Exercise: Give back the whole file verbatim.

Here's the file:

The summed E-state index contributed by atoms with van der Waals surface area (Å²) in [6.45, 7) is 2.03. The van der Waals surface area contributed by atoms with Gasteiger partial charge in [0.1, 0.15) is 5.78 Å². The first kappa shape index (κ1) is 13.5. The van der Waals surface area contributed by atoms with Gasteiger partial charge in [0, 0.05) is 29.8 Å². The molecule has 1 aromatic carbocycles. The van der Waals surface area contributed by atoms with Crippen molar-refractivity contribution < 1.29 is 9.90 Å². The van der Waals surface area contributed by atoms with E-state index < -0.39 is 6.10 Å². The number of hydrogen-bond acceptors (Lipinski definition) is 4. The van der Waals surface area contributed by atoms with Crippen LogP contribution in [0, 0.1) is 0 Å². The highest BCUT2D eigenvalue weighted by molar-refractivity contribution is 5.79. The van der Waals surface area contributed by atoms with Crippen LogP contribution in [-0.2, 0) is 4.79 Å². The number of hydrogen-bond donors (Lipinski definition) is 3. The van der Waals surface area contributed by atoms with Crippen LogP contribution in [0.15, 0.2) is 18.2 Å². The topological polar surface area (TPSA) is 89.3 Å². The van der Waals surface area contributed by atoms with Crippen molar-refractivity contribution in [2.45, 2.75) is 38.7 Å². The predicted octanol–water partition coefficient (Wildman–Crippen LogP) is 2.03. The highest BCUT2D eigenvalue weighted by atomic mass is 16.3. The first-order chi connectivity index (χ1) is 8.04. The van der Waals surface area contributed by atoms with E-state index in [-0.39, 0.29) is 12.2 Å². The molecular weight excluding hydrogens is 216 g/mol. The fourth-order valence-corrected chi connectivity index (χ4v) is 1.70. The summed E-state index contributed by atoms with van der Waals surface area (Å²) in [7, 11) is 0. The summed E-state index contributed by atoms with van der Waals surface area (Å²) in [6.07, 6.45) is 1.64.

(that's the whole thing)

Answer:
The summed E-state index contributed by atoms with van der Waals surface area (Å²) in [6.45, 7) is 2.03. The van der Waals surface area contributed by atoms with Gasteiger partial charge in [0.1, 0.15) is 5.78 Å². The first kappa shape index (κ1) is 13.5. The van der Waals surface area contributed by atoms with Gasteiger partial charge in [0, 0.05) is 29.8 Å². The molecule has 1 aromatic carbocycles. The van der Waals surface area contributed by atoms with Crippen molar-refractivity contribution < 1.29 is 9.90 Å². The van der Waals surface area contributed by atoms with E-state index < -0.39 is 6.10 Å². The number of hydrogen-bond acceptors (Lipinski definition) is 4. The van der Waals surface area contributed by atoms with Crippen LogP contribution in [0, 0.1) is 0 Å². The highest BCUT2D eigenvalue weighted by molar-refractivity contribution is 5.79. The van der Waals surface area contributed by atoms with Crippen LogP contribution in [-0.2, 0) is 4.79 Å². The number of hydrogen-bond donors (Lipinski definition) is 3. The van der Waals surface area contributed by atoms with Crippen LogP contribution in [0.15, 0.2) is 18.2 Å². The topological polar surface area (TPSA) is 89.3 Å². The van der Waals surface area contributed by atoms with Crippen molar-refractivity contribution in [2.45, 2.75) is 38.7 Å². The predicted octanol–water partition coefficient (Wildman–Crippen LogP) is 2.03. The highest BCUT2D eigenvalue weighted by atomic mass is 16.3. The first-order chi connectivity index (χ1) is 8.04. The van der Waals surface area contributed by atoms with E-state index in [-0.39, 0.29) is 12.2 Å². The molecular weight excluding hydrogens is 216 g/mol. The fourth-order valence-corrected chi connectivity index (χ4v) is 1.70. The summed E-state index contributed by atoms with van der Waals surface area (Å²) in [7, 11) is 0. The summed E-state index contributed by atoms with van der Waals surface area (Å²) in [6.07, 6.45) is 1.64.